Batwoman Series Premiere Review: Awkward and Devoid of Emotion

When Batwoman first appeared in “Elseworlds,” last year’s Arrowverse crossover, the expectation, of course, was that Kate Kane (Ruby Rose) would eventually get her own show. Admittedly, the prospect of a Batwoman series sounded exciting. However, after the first few trailers dropped online, it was hard to maintain the expectation that the show would be any good. Still, I wanted to be wrong. Marketed as a Batman show with a woman as the lead, it’s unfortunate to report that Batwoman is certainly one of the weakest pilots to air on The CW in a long time. 

We meet Kate Kane in the midst of training for her future position with Crow Security. The security company, run by Kate’s father, Jacob (Dougray Scott), was created to protect the citizens of Gotham City in place of Batman, who’s been gone for three years. Kate’s training is cut short, however, after Alice (Rachel Skarsten) and her Wonderland gang kidnap Kate’s ex-girlfriend, Sophie Moore (Meagan Tandy). To complicate matters, Sophie is the head security agent for Crow Security and someone Jacob cares deeply for. So, of course, it’s Jacob who is Alice’s real target, after all. After realizing Jacob doesn’t really want Kate (a lie told by Alice), she decides to become fear itself and takes up the mantle of Gotham’s new savior (after a suit adjustment by Luke Fox (Camrus Johnsohn), of course) to save Sophie and the city.

At one point, Kate’s father calls her the “female Bruce Wayne.” The only difference is that she has a future. This line of dialogue offers nothing but an eyeroll and is indicative of the show, which wants to follow in Batman’s footsteps without properly developing Kate as a standalone character. It’s therefore hard to fully grasp who Kate is as a person beyond the fact that she has a tragic past.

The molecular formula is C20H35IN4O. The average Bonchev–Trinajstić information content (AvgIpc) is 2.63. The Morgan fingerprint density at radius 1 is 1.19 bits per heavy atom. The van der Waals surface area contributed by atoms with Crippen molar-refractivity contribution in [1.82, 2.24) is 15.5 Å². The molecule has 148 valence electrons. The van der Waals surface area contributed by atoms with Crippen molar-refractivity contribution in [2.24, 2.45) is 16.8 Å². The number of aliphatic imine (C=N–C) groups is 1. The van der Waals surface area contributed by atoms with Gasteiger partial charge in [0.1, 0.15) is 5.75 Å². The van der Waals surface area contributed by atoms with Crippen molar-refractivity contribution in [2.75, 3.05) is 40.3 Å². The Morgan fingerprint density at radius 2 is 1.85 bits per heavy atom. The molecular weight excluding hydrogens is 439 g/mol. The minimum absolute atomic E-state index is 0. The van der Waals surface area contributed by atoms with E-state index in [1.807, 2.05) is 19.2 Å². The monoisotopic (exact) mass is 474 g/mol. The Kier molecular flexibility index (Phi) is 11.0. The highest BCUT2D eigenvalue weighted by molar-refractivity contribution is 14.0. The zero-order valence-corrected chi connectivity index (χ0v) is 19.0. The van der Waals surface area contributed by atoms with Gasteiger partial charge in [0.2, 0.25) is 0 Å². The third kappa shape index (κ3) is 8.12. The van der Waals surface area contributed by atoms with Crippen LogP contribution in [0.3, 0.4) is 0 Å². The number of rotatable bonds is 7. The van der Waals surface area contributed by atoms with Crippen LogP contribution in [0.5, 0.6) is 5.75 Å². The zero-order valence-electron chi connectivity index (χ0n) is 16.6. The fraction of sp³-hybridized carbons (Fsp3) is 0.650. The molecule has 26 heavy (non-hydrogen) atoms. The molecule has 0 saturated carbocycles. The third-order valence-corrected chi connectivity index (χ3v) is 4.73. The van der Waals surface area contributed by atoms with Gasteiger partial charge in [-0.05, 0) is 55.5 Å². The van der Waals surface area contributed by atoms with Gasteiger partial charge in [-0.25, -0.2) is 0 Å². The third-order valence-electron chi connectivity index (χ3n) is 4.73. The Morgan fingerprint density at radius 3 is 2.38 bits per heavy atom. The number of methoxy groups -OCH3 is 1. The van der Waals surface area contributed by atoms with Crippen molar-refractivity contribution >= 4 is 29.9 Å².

Every conversation is half-hearted and the dialogue often cringe-worthy. It’s often as though we’re being dropped into the middle of a larger narrative, but without context. The episode presents Kate’s relationship with her father as a complicated one. But, by the time Kate tells Jacob she’s through with wanting to please him and forges her own path, taking up the mantle of Gotham’s new hero, absolutely none of it is earned. 

Batwoman doesn’t have a strong sense of purpose, either. Although the show tells us what Kate’s relationships are with everyone, there’s no time spent on exploring what those relationships look like. The show works overtime to tell us what the dynamics are without bothering to show us. Kate’s dropped back into Gotham like she’s a stranger in her own world and that’s exactly what’s so off-putting about the pilot. Kate’s life isn’t live in and, while her history is tragic, her backstory and characterization ring hollow. It doesn’t help that Ruby Rose’s portrayal is devoid of emotion.  

The series introduces a plethora of supporting characters, who are meant to round out Kate’s circle and populate Gotham City. However, because the foundation is built upon the shaky legs of Kate (a one-dimensional character thus far), they make even less of an impression than the protagonist. 

The pilot is also not edited very well. That’s made blatantly clear when the scenes set in the present are intercut with the egregiously bright flashbacks. In fact, flashbacks take up a lot of space in the episode, specifically revisiting two distinct points from Kate’s life: her relationship with Sophie while at West Point and the reason why they’re no longer together, and the car accident that killed her mother and sister. Not only are the flashbacks unnecessary, but they’re also entirely misplaced and jarring when compared to what’s happening in the present. The foundation could’ve been laid in a nicely done flashback scene at the beginning of the episode with having to go back and forth throughout.

Batwoman is ultimately painful to watch and a struggle to get through, lacking finesse, emotional depth, and a sense of direction. The writers make shortcuts throughout to get Kate to the point of becoming Gotham’s new hero, but her journey is both inauthentic and clunky. While the series has a chance to iron out its problems over the next few episodes, it’s off to an incredibly rocky start.


Batwoman airs Sundays at 8/7c on The CW. 


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